A compelling portrait of a marriage gone desperately sour.

Pub Date: Dec. 29, 2020

ISBN: 978-1-4926-8272-1

Page Count: 288

Publisher: Sourcebooks Landmark

Review Posted Online: Sept. 30, 2020

Kirkus Reviews Issue: Oct. 15, 2020

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Ingeniously structured and so damn entertaining; this novel is as ambitious as its heroines—but it never falls from the sky.

GREAT CIRCLE

The intertwined journeys of an aviatrix born in 1914 and an actress cast to play her a century later.

In a novel twice as long as and an order of magnitude more complex than the well-received Seating Arrangements (2012) and Astonish Me (2014), Shipstead reveals breathtaking range and skill, expertly juggling a multigenerational historical epic and a scandal-soaked Hollywood satire, with scenes playing out on land, at sea, and in the air. "We were both products of vanishment and orphanhood and negligence and airplanes and uncles. She was like me but wasn't. She was uncanny, unknowable except for a few constellations I recognized from my own sky": These are the musings of actress Hadley Baxter. She has been familiar with the story of Marian Graves, an aviatrix who disappeared while trying to circumnavigate the globe, since she was just a little girl—before she became a pop-culture phenomenon, turned into a movie star with a mega-franchise, accidentally destroyed her career, and was given the chance to reinvent herself...by playing Marian in a biopic. The film, Peregrine, is based at least partly on the logbook of Marian's "great circle," which was found wrapped in a life preserver on an ice floe near the South Pole. Shipstead's story begins decades earlier, with the christening of the Josephina Eterna in Glasgow in 1909. The unhappy woman who breaks the bottle on her bow, the laconic captain who takes the ship to sea, the woman he beds onboard, the babies that result from this union—Marian Graves and her twin, Jamie—the uncle who has to raise them when their mother drowns and their father disappears: The destinies of every one of these people, and many more unforgettable characters, intersect in ways that reverberate through a hundred years of story. Whether Shipstead is creating scenes in the Prohibition-era American West, in wartime London, or on a Hollywood movie set, her research is as invisible as it should be, allowing a fully immersive experience.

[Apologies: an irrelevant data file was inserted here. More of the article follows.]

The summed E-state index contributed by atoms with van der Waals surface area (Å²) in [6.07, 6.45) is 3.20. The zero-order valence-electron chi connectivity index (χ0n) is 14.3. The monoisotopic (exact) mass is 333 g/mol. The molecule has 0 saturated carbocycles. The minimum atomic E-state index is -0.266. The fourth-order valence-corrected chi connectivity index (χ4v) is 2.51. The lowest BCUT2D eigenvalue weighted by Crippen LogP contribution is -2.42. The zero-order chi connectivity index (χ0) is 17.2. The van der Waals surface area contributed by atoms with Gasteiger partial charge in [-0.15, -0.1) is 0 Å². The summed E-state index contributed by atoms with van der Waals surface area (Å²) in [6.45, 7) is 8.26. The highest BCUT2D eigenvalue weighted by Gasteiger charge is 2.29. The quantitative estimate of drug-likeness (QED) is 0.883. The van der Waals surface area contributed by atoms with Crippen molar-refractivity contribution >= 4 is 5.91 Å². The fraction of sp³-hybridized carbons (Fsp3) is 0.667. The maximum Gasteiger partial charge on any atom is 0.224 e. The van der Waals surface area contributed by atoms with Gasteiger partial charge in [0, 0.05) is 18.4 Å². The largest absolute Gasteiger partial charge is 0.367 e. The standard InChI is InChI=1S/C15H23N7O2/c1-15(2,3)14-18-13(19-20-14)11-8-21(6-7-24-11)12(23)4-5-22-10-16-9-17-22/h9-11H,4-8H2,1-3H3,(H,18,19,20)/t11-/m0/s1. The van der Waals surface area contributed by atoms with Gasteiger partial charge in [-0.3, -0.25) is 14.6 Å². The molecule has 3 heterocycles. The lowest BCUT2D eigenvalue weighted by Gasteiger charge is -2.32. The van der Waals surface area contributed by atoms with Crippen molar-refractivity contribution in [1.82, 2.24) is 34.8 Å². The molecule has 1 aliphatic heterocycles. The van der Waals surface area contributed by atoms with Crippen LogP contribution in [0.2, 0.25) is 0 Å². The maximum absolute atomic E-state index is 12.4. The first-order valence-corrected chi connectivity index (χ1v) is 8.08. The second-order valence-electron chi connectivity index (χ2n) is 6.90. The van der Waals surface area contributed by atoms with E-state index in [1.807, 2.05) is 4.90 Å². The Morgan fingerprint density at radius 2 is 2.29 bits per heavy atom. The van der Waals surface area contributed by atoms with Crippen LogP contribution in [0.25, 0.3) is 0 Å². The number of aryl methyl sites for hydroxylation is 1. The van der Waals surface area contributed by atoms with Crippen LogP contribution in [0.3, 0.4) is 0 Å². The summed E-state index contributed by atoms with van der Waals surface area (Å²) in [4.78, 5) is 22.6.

Ingeniously structured and so damn entertaining; this novel is as ambitious as its heroines—but it never falls from the sky.

Pub Date: May 4, 2021

ISBN: 978-0-525-65697-5

Page Count: 608

Publisher: Knopf

Review Posted Online: Dec. 26, 2020

Kirkus Reviews Issue: Jan. 15, 2021